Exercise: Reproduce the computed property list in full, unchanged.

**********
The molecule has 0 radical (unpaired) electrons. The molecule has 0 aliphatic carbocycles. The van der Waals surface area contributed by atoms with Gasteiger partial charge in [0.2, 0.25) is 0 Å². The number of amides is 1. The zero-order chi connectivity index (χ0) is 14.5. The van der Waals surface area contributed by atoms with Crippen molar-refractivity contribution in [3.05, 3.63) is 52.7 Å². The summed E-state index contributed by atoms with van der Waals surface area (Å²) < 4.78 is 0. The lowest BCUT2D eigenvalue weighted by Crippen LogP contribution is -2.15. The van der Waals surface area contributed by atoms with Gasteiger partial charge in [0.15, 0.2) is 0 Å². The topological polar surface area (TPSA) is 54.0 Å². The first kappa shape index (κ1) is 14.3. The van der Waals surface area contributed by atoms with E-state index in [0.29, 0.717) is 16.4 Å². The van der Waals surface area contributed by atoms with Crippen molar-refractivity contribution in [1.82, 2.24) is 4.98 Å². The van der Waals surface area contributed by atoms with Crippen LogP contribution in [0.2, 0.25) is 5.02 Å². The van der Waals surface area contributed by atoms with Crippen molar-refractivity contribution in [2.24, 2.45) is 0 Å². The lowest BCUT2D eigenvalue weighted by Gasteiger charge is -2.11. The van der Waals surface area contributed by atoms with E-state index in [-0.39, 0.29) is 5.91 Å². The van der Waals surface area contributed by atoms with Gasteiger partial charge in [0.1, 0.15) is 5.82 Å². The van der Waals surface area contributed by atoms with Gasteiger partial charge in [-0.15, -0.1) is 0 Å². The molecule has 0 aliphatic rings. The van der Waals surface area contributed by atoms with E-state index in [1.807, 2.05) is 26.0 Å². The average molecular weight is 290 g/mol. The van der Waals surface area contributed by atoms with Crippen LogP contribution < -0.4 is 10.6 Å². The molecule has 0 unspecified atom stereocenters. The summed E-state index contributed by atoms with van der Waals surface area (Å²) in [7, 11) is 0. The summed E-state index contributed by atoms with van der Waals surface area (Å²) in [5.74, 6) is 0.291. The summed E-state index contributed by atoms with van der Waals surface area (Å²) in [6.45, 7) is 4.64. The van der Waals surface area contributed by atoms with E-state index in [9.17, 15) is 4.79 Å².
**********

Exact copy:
The molecule has 0 radical (unpaired) electrons. The molecule has 0 aliphatic carbocycles. The van der Waals surface area contributed by atoms with Gasteiger partial charge in [0.2, 0.25) is 0 Å². The number of amides is 1. The zero-order chi connectivity index (χ0) is 14.5. The van der Waals surface area contributed by atoms with Crippen molar-refractivity contribution in [3.05, 3.63) is 52.7 Å². The summed E-state index contributed by atoms with van der Waals surface area (Å²) < 4.78 is 0. The lowest BCUT2D eigenvalue weighted by Crippen LogP contribution is -2.15. The van der Waals surface area contributed by atoms with Gasteiger partial charge in [0.15, 0.2) is 0 Å². The topological polar surface area (TPSA) is 54.0 Å². The first kappa shape index (κ1) is 14.3. The van der Waals surface area contributed by atoms with E-state index in [0.29, 0.717) is 16.4 Å². The van der Waals surface area contributed by atoms with Crippen molar-refractivity contribution in [1.82, 2.24) is 4.98 Å². The van der Waals surface area contributed by atoms with Crippen LogP contribution in [0.2, 0.25) is 5.02 Å². The van der Waals surface area contributed by atoms with Crippen molar-refractivity contribution in [2.24, 2.45) is 0 Å². The lowest BCUT2D eigenvalue weighted by Gasteiger charge is -2.11. The van der Waals surface area contributed by atoms with E-state index in [-0.39, 0.29) is 5.91 Å². The van der Waals surface area contributed by atoms with Gasteiger partial charge in [0.1, 0.15) is 5.82 Å². The van der Waals surface area contributed by atoms with Gasteiger partial charge in [-0.15, -0.1) is 0 Å². The molecule has 0 aliphatic rings. The van der Waals surface area contributed by atoms with E-state index in [1.807, 2.05) is 26.0 Å². The average molecular weight is 290 g/mol. The van der Waals surface area contributed by atoms with Crippen LogP contribution < -0.4 is 10.6 Å². The molecule has 0 unspecified atom stereocenters. The summed E-state index contributed by atoms with van der Waals surface area (Å²) in [7, 11) is 0. The summed E-state index contributed by atoms with van der Waals surface area (Å²) in [5.74, 6) is 0.291. The summed E-state index contributed by atoms with van der Waals surface area (Å²) in [6.45, 7) is 4.64. The van der Waals surface area contributed by atoms with E-state index in [9.17, 15) is 4.79 Å².